New Mexico Tech is earning recognition as a gem in the desert for marketable, cutting-edge innovation.
The university is already well-known for producing the now-famous “nicotine patch,” an invention created by New Mexico Tech researcher Frank Etscorn that earned tens of millions after the college commercialized it in the 1980s. But now, after five years of concerted efforts to build robust technology-transfer and entrepreneurship programs on campus, investors, entrepreneurs and commercialization professionals from both East and West coasts are taking a hard, fresh look at what New Mexico Tech has to offer.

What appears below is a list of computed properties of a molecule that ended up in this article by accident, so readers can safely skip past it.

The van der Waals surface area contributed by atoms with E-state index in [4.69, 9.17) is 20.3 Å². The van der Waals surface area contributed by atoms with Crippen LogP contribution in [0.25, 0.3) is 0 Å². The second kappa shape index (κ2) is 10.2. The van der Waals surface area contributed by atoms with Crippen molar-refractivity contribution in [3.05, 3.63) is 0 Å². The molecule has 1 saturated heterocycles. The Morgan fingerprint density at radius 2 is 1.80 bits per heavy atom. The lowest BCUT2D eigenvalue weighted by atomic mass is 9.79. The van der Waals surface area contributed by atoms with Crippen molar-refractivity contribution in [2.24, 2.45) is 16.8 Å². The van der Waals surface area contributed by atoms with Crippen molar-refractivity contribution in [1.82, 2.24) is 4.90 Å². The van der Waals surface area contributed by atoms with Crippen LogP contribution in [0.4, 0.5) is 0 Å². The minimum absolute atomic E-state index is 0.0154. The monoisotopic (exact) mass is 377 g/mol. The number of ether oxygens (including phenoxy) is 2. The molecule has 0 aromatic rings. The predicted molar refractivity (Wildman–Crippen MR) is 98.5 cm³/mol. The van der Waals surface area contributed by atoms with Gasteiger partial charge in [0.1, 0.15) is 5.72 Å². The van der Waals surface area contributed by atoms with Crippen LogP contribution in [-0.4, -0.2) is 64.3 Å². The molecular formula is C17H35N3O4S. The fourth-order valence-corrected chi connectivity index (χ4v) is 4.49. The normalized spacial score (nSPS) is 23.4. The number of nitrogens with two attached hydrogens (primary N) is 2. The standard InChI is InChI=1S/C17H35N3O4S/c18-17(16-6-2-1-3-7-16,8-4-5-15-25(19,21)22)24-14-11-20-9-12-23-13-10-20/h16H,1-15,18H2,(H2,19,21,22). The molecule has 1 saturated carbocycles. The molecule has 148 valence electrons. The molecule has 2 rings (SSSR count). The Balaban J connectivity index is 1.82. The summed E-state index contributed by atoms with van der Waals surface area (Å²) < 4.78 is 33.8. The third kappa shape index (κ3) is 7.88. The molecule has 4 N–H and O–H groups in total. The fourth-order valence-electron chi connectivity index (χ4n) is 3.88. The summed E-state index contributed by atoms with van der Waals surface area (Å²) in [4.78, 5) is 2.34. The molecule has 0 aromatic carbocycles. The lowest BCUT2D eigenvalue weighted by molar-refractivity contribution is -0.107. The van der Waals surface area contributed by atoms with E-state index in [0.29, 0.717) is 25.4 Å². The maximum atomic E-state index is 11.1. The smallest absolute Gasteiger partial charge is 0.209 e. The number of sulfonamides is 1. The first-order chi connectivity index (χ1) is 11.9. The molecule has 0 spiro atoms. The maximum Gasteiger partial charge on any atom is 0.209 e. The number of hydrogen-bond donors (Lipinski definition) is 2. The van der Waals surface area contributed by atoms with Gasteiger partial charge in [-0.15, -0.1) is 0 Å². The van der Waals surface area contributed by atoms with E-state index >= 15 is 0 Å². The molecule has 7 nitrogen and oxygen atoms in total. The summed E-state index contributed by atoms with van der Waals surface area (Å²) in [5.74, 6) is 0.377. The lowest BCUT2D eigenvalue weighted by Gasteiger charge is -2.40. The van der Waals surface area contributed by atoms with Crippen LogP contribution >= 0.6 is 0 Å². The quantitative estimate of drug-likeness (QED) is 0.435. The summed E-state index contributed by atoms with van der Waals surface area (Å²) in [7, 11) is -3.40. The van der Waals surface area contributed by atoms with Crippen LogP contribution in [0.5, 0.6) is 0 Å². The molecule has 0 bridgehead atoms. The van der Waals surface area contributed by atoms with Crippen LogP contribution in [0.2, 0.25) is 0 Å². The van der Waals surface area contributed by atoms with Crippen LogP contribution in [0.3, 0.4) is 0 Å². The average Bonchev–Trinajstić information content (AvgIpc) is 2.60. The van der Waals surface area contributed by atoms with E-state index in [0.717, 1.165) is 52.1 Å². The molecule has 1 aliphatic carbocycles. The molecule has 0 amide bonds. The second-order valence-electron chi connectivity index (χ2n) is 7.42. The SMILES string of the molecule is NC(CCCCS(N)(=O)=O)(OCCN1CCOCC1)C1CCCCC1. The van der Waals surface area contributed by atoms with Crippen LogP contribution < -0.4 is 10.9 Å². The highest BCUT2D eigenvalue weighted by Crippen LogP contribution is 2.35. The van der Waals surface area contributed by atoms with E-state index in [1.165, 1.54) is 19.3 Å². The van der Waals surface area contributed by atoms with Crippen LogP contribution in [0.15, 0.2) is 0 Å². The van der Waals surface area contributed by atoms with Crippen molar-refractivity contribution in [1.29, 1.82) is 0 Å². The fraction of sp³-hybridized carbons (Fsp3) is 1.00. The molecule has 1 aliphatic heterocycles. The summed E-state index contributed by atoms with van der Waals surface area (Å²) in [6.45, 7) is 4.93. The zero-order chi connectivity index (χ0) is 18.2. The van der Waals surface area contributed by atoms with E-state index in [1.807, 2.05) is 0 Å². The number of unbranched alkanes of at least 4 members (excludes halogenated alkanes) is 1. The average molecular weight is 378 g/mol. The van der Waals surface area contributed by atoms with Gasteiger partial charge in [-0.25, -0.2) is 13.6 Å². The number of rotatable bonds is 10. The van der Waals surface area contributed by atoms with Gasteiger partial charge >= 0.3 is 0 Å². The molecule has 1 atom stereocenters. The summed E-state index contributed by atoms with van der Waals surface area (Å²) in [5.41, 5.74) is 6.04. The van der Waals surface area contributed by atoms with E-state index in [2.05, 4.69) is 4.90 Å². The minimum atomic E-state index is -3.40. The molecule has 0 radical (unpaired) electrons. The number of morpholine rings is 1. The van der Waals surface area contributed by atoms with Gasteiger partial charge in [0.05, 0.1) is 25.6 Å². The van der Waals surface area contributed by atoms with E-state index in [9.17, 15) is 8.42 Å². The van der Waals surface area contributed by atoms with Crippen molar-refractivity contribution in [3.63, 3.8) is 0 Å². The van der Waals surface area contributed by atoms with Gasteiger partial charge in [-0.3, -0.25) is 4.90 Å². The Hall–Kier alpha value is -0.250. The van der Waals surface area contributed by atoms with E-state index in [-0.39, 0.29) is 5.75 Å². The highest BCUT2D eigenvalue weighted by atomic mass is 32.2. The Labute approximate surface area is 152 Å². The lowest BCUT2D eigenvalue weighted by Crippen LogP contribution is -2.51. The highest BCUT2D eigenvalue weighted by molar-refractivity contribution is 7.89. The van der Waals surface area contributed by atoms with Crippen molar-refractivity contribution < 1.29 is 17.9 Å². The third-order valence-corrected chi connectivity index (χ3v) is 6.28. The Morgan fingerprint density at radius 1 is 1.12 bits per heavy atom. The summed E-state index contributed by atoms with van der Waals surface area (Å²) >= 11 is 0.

“We have about 20 technologies at different stages in the pipeline now,” said Peter Anselmo, executive director of the university’s Office of Innovation and Commercialization. “Nearly half of them are at the end stages in negotiations with investment and marketing firms on both coasts.”
While the college is best-known for its work in mining and petroleum, its marketable breakthroughs include everything from novel biotechnology to fight antibiotic-resistant bacteria to innovations in cybersecurity and big data analysis.